Friday, August 2, 2013

Lassen National Park and Trinity Wilderness

Lassen National Park was a bit of an unknown for us. I’d read a post from someone claiming to have visited some huge number of national parks in which he said Lassen didn’t compare. It’s completely possible that they changed the name to Lassen Volcanic National Park, just to sound more badass. But as usually dictates our route planning, it was a green area on the Road Atlas between where we were and where we were heading and Highway 89 actually runs through it, so it was determined that we would stop. Initial views didn’t disappoint.



After the requisite labored sighs from rangers and camp hosts bemoaning our lack of reservations, we took our choice of a few available spots in the central campground at Summit Lake. There were a couple closer to the road that would have fit us, but we took advantage of our “just smaller than large” size to angle the trailer and truck beside each other like the // in a web URL next to an open area where Wynne and Gorilla could run around.




I actually got a short swim in in Summit Lake before sunset. I wouldn’t exactly call it a training swim, but I did a few strokes while dodging sunken logs and felt pretty good from the little bit of running we’ve already started.

The next morning, we locked Riller in the trailer with fans on high – remember, national parks kinda suck for dogs – and backtracked down the road in the truck for a hike. The description was a three mile round trip with some moderate and some steep up-and-down to a spot where you could walk between the sulfur vents of the volcanic group most of the park sits on. The name of the hike? Bumpass Hell.


It may be because we’ve been watching too much Downton Abbey on this trip, but I picture the first explorers returning from the area and being asked “How’d it go, then?” to which they’d respond, “She was a rough and weary trail. Twas a bumpass hell, indeed, she was.” Yes, they were British, maybe, and spoke in cockney accents (in my mind).

We climbed the wildflower-lined trail beneath a bright blue sky accented with wispy white clouds, taking in views of Lassen Peak, Brokeoff Mountain, Mt. Diller and Diamond Peak.









Halfway up Bumpass, we were pretty convinced anyone who said Lassen “didn’t compare” was, himself, a dumbass. From the overlook, we learned that the peaks pictured below are more like shards left over after the collapse of a super volcano called Mt. Tehama that would have been taller than Lassen Peak. Look closely in the picture below for the white outline of where the mountain once stood.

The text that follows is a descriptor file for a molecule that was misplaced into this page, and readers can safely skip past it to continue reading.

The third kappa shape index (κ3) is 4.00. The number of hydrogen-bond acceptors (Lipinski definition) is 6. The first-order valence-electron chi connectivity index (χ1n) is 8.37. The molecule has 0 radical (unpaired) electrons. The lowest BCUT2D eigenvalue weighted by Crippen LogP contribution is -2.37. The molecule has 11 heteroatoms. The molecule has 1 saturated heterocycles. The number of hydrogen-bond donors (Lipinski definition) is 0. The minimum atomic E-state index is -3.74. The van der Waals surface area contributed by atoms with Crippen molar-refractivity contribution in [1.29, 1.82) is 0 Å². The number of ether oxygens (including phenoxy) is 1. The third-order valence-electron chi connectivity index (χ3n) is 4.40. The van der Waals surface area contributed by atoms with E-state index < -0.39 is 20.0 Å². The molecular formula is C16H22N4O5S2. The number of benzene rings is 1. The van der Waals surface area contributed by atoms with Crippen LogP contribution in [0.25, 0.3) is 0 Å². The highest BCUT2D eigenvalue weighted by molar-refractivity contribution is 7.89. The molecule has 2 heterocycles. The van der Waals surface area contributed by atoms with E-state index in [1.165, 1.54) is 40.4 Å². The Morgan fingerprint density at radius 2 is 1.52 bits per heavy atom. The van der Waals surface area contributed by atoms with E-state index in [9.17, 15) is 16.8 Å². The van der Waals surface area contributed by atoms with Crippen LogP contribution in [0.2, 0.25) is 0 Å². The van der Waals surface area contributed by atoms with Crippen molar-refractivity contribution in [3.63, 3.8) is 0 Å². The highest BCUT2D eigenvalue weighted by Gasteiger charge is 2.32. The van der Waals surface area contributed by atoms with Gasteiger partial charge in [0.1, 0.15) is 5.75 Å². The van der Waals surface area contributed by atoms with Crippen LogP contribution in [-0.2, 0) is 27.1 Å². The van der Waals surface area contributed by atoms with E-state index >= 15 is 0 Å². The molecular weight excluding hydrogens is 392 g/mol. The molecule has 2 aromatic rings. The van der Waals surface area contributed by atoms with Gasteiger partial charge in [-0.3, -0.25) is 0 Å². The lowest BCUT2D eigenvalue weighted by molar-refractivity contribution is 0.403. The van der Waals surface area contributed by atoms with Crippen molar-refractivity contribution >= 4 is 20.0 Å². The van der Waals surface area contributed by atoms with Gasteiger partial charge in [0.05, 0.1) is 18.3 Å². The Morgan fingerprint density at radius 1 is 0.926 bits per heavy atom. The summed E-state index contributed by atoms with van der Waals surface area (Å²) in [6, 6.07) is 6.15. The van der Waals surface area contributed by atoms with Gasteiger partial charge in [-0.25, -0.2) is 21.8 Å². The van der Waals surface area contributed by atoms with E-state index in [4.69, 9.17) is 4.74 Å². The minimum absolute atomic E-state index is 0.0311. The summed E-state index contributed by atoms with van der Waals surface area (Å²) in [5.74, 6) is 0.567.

After a long a steady climb, we reached a plaque commemorating the original explorers of the region.


Wait, Kendall Vanhook Bumpass? With a name like that, I’d bet middle school was more of Bumpass’s Hell than this hike. Kids can be so cruel. I mean, “Kendall?” C’mon!

As we descended, I had that favorite feeling of mine in National Parks. I don’t get it that often – the last time was on Angel’s Walk in Zion - but it goes something like, “Wait, they really shouldn’t let people do this.”





Boiling mud pot. The black sludge is actually Pyrite, otherwise known as “Fool’s Gold” when it cools. 


The whole thing reminded me a little of visiting Volcan Masaya in Nicaragua where they urged you to back into parking spaces so you’d be facing the exit in case it erupted.

We cut back west from Lassen, through Redding, towards the Trinity Wilderness and some property owned by a friend. We’d heard a lot about his place but never visited, instead having caught up with him on his sailboat in Mexico a few times, including on our way to Panama. Michael used to do work evaluating watershed protection plans for the State of California and when he left, instead of pocketing a stapler or two from the office, he took the knowledge that Canyon Creek emerges pretty much untouched by agriculture or industry from the Trinity Wilderness, and when he had a chance, he bought a piece of land on it.